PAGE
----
Joseph C. Stevens John B. Pierce Foundation and Yale University
It is well known to scholars that Aristotle classified the human senses into five: vision, hearing, taste, smell, and touch. Less known is Aristotle's qualification that touch may comprise several "submodalities;" and, indeed, by the turn of the 20th century, thanks to the German physiologist Max von Frey, it became widely believed that the skin alone houses four separate senses: touch, pain, warmth, and cold ( Boring, 1942; Stevens & Green, 1978a). The issue whether warmth and cold may constitute a single modality, a view championed by von Frey's contemporary, Ewald Hering, rather than two separate modalities, seems to have become largely semantic. Various anatomical and psychophysical considerations argue for independence, others for interaction and continuity. The issue has been brilliantly elucidated by Hensel ( 1982). Thus, when warmth and cold receive here the labels "thermal senses," it is mainly for convenience rather than from a theoretical stance on their independence.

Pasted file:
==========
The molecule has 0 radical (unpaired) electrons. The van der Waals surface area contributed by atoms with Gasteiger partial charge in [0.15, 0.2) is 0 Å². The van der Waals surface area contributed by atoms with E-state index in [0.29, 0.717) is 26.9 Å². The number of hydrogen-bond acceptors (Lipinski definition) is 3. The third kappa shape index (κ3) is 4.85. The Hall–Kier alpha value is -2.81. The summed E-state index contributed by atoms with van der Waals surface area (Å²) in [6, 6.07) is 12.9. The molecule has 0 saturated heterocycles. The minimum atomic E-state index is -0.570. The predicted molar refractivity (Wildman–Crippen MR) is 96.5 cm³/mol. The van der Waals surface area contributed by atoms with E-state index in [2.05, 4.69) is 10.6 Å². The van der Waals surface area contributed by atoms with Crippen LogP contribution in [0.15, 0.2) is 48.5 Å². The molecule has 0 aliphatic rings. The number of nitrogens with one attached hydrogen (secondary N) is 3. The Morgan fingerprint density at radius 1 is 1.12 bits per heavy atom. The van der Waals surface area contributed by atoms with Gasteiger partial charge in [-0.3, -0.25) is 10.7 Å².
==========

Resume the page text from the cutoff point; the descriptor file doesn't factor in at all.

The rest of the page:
Broadly speaking, the thermal senses, like pain, taste, and smell, look perceptually and cognitively impoverished compared with vision and hearing. These latter are superbly fit to register spatial and temporal patterns of stimulation, enabling rich processing of information about the world we live in.